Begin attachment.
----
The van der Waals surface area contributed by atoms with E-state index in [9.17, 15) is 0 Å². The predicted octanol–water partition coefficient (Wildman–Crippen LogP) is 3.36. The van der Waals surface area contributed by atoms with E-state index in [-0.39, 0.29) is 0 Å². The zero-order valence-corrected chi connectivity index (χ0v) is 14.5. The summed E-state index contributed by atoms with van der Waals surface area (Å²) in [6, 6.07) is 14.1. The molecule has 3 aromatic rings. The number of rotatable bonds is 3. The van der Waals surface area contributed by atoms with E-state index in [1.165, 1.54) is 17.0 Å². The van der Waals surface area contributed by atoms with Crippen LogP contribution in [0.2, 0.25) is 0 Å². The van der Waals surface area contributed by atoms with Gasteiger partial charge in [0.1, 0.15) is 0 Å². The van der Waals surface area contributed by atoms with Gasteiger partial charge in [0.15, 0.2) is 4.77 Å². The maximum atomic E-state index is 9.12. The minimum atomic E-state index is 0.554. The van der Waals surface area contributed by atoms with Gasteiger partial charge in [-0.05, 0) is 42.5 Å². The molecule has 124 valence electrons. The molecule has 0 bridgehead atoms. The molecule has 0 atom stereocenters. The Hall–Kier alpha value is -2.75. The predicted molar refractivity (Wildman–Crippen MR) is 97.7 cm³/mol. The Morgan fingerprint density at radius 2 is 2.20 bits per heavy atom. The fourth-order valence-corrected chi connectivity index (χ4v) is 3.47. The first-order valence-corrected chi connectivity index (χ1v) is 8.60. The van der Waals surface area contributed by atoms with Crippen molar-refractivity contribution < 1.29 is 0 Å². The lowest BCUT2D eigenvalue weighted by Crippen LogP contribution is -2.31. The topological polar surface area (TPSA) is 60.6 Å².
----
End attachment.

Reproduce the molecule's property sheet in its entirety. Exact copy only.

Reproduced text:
The van der Waals surface area contributed by atoms with E-state index in [9.17, 15) is 0 Å². The predicted octanol–water partition coefficient (Wildman–Crippen LogP) is 3.36. The van der Waals surface area contributed by atoms with E-state index in [-0.39, 0.29) is 0 Å². The zero-order valence-corrected chi connectivity index (χ0v) is 14.5. The summed E-state index contributed by atoms with van der Waals surface area (Å²) in [6, 6.07) is 14.1. The molecule has 3 aromatic rings. The number of rotatable bonds is 3. The van der Waals surface area contributed by atoms with E-state index in [1.165, 1.54) is 17.0 Å². The van der Waals surface area contributed by atoms with Crippen LogP contribution in [0.2, 0.25) is 0 Å². The van der Waals surface area contributed by atoms with Gasteiger partial charge in [0.1, 0.15) is 0 Å². The van der Waals surface area contributed by atoms with Gasteiger partial charge in [0.15, 0.2) is 4.77 Å². The maximum atomic E-state index is 9.12. The minimum atomic E-state index is 0.554. The van der Waals surface area contributed by atoms with Gasteiger partial charge in [-0.05, 0) is 42.5 Å². The molecule has 124 valence electrons. The molecule has 0 bridgehead atoms. The molecule has 0 atom stereocenters. The Hall–Kier alpha value is -2.75. The predicted molar refractivity (Wildman–Crippen MR) is 97.7 cm³/mol. The Morgan fingerprint density at radius 2 is 2.20 bits per heavy atom. The fourth-order valence-corrected chi connectivity index (χ4v) is 3.47. The first-order valence-corrected chi connectivity index (χ1v) is 8.60. The van der Waals surface area contributed by atoms with Crippen molar-refractivity contribution < 1.29 is 0 Å². The lowest BCUT2D eigenvalue weighted by Crippen LogP contribution is -2.31. The topological polar surface area (TPSA) is 60.6 Å².